2. Credit Cards: If you can use them responsibly, credit cards can help you establish a credit history. Provided you keep the balance at zero most of the time and don’t max out, they’ll improve your credit by building a history of a positive borrow-repay cycle. Student credit cards in particular are a great way for younger people to get started building up a credit history.

Why do you even need credit?

Short answer: lenders can’t trust you if you have a low credit score or no credit history.

Better answer: If you don’t have a score or credit history at all, then lenders have no idea what to expect from you and likely won’t want to risk giving you money. On the other hand, if you do have a credit history but your score is low, then lenders will assume that you won’t be able to pay back a loan on time.

With that being said, loans aren’t the only reason you need credit; it also has ramifications for rent and insurance.

Landlords are kind of like lenders, except you’re borrowing a residence instead of money. Oftentimes they’ll need to see your credit score and history before approving you for their apartment or house.

Essentially, your credit is their way of telling how responsible or financially stable you are, and whether you’ll pay rent on time.

In a similar vein, your insurance rates are affected by your credit.

While your credit score isn’t the best gauge of whether or not you’ll crash your car, it will still be a big determinate in what sort of coverage you can get when applying for insurance.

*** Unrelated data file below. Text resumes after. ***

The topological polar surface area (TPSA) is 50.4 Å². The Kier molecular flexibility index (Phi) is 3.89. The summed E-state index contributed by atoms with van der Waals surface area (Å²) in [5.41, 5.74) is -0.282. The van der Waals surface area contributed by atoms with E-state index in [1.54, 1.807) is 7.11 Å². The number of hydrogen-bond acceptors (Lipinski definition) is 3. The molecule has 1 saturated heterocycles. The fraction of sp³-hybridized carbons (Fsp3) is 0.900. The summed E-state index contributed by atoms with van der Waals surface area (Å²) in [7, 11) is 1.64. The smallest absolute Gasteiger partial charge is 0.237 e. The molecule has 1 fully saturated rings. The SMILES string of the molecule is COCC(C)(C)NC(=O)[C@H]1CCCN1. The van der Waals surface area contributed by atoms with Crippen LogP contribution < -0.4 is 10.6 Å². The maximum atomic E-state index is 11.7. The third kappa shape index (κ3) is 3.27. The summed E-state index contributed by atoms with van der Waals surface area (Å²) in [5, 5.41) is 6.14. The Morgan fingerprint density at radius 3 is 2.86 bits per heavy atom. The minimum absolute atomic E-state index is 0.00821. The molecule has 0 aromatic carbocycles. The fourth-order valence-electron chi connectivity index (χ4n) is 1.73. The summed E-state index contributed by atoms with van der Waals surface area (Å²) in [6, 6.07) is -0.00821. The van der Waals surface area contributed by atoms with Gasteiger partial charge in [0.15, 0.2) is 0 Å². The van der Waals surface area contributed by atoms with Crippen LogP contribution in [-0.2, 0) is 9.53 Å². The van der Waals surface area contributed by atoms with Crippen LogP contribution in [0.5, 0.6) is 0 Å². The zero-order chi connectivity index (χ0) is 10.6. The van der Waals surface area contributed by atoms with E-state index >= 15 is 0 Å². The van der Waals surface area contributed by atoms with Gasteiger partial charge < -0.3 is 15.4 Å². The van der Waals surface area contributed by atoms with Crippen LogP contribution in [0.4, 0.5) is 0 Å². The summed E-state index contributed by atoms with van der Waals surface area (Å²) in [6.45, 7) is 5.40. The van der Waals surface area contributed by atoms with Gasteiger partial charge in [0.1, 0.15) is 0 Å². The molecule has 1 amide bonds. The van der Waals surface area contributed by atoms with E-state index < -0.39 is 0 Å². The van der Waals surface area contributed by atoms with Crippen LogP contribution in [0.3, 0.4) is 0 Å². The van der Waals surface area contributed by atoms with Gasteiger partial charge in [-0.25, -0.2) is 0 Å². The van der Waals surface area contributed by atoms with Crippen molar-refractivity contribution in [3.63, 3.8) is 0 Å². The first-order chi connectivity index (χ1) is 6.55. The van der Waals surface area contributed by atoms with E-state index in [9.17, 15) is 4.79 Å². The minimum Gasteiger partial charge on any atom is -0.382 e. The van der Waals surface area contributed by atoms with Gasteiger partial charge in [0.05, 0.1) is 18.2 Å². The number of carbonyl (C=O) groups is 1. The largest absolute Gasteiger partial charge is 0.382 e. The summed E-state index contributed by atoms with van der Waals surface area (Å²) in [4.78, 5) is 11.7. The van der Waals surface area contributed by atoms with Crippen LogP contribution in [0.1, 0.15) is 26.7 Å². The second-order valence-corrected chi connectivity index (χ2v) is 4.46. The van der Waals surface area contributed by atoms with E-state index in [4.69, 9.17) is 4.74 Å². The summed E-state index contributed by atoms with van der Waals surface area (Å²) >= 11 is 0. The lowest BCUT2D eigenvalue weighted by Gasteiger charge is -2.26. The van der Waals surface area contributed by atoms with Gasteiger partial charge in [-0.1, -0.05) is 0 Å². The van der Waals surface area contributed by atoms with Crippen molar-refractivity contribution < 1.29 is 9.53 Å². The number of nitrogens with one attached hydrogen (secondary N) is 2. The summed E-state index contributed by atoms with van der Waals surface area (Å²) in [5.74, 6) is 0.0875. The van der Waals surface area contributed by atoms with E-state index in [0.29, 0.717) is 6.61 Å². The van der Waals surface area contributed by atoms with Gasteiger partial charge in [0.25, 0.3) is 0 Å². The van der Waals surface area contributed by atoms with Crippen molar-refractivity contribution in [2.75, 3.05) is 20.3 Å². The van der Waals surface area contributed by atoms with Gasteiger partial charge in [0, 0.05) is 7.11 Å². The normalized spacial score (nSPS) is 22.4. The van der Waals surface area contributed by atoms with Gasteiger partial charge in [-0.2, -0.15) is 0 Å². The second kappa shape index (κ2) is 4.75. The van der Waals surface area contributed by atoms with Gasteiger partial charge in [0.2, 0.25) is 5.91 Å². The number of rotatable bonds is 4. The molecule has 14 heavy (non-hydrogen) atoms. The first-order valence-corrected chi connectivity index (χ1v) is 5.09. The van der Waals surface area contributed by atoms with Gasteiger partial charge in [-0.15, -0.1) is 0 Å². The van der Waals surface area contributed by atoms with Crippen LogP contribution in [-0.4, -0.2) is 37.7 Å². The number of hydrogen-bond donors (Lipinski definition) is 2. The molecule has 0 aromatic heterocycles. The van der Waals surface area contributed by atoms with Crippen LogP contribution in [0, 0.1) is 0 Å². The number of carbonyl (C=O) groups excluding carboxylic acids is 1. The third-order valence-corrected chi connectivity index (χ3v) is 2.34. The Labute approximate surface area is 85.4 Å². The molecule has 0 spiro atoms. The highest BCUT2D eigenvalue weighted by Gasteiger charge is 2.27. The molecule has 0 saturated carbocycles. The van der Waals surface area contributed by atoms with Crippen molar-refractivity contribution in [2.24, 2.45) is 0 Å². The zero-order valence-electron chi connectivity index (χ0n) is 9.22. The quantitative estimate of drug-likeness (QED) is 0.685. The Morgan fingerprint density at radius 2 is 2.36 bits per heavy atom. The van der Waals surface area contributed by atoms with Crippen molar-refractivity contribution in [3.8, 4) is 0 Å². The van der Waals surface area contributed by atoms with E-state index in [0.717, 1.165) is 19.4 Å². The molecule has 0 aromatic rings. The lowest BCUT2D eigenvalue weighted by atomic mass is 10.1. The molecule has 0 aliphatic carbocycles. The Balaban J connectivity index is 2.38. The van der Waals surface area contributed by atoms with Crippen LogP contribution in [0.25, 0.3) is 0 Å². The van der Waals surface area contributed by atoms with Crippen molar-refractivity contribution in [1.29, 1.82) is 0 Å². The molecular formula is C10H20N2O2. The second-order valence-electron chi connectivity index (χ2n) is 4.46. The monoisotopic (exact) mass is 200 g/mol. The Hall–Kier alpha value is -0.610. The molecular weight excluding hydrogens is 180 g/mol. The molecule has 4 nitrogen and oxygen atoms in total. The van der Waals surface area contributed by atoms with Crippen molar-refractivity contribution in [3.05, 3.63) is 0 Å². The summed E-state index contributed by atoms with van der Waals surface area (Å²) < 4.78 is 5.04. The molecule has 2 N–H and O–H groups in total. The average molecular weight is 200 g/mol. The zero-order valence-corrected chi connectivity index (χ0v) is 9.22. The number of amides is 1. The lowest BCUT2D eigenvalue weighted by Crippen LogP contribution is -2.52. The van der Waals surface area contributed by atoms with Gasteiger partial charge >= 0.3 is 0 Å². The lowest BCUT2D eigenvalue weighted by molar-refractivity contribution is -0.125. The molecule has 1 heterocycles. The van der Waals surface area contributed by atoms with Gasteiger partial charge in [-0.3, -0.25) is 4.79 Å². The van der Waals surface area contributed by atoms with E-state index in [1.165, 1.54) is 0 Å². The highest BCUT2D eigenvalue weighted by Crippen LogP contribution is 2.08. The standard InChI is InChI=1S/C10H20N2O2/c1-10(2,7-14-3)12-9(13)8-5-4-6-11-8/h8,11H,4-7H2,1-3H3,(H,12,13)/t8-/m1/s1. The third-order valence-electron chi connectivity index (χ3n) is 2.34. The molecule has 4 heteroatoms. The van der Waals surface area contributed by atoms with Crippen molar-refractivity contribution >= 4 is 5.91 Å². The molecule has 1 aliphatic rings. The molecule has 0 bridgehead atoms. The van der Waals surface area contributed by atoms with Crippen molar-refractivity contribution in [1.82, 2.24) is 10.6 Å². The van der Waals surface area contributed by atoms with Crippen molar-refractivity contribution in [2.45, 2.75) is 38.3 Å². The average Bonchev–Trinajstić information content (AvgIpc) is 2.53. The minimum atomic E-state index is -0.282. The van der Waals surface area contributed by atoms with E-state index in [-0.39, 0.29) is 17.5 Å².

They are basically measures of reliability — even if it is incomplete information, insurance companies rely heavily on intuiting what sort of person you are based on your score.


You can live without a credit score but having one — and a good one at that — makes life a lot easier.

It might be challenging at first to keep track of your spending habits and work towards building up your history, but taking your financial future into your own hands is an empowering experience that opens up your financial options and eases stress down the line.

So whether you’re a student trying to figure out how to start building a credit history, or recovering after a series of missed payments, there’s absolutely a way to get started on a journey to better credit.

Utilizing your annual free credit report to check that your reports are error-free, and making payments on time (or avoiding taking out loans if you know that you’ll miss your payment deadlines) are great ways to get started.

Significant changes don’t happen overnight, but over time, meaningful improvements can be made.